New York subway pipe bomb attacker gets life for ‘barbaric and heinous’ crime

The attack in a pedestrian tunnel beneath Times Square and the Port Authority bus terminal left Akayed Ullah seriously burned.

New York subway pipe bomb attacker gets life for ‘barbaric and heinous’ crime

A judge has sentenced a Bangladeshi immigrant whose pipe bomb mostly misfired in a busy New York City subway station in 2017 to life in prison, calling the crime “barbaric and heinous”.

Akayed Ullah was sentenced in Manhattan federal court by Judge Richard J Sullivan.

“A life sentence is appropriate,” Judge Sullivan said.

“It was a truly barbaric and heinous crime.”

Akayed Ullah
Akayed Ullah (New York City Taxi and Limousine Commission via AP)

“Your honour, what I did, it was wrong,” he said.

“I can tell you from the bottom of my heart, I’m deeply sorry. … I do not support harming innocent people.”

Prosecutors had sought the life term for Ullah, saying the “premeditated and vicious” attack was committed on behalf of the so-called Islamic State group.

But defence lawyer Amy Gallicchio said Ullah deserved no more than the mandatory 35 years in prison.

She said he had “lived lawfully and peacefully” before the December 2017 attack that she blamed on a “personal crisis that left him isolated, depressed, vulnerable and suicidal”.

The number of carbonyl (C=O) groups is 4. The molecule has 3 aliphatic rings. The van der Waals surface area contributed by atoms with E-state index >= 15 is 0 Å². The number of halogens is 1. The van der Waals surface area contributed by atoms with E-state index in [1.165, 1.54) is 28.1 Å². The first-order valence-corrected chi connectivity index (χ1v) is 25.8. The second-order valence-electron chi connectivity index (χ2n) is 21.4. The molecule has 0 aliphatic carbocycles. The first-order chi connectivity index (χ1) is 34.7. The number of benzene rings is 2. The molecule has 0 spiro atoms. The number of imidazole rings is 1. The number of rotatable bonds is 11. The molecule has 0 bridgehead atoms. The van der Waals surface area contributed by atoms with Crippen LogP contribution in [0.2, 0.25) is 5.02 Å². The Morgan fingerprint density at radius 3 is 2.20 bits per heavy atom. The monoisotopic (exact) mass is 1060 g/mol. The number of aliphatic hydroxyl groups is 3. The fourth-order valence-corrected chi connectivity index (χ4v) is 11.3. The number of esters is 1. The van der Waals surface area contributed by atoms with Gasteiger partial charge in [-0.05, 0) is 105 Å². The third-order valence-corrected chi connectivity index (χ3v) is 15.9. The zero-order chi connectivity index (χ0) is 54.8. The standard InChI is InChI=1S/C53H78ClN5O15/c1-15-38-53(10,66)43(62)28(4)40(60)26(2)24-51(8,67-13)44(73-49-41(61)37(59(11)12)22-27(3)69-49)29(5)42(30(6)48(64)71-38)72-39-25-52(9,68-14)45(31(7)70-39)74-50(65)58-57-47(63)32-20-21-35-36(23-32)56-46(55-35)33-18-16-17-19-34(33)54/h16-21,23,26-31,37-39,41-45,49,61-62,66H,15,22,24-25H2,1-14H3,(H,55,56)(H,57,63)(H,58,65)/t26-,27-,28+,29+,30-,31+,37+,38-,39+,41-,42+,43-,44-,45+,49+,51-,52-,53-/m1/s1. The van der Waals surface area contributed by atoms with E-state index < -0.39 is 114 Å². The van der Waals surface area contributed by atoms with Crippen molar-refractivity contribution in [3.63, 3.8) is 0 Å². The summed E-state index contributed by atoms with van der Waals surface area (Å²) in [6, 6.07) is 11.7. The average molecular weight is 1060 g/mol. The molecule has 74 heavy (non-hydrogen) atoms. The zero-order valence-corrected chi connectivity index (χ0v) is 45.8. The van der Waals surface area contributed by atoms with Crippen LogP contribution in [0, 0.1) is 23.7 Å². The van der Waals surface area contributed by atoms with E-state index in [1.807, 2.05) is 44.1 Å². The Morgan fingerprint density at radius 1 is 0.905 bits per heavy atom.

The attack in a pedestrian tunnel beneath Times Square and the Port Authority Bus Terminal left Ullah seriously burned after the bomb attached to his chest sputtered rather than burst, sparing some pedestrians nearby from serious injuries.

Police officers in December 2017 patrol in the passageway connecting New York City’s Port Authority bus terminal and the Times Square subway station, near the site of an explosion the previous day
Police officers in December 2017 patrol in the passageway connecting New York City’s Port Authority Bus Terminal and the Times Square subway station (Seth Wenig/AP)

Hours after Ullah’s bombing attempt, Mr Trump derided the immigration system that had allowed Ullah – and multitudes of law-abiding Bangladeshis – to enter the US.

Ullah got an entry visa in 2011 because he had an uncle who was already a US citizen.

Mr Trump said allowing foreigners to follow relatives to the US was “incompatible with national security”.

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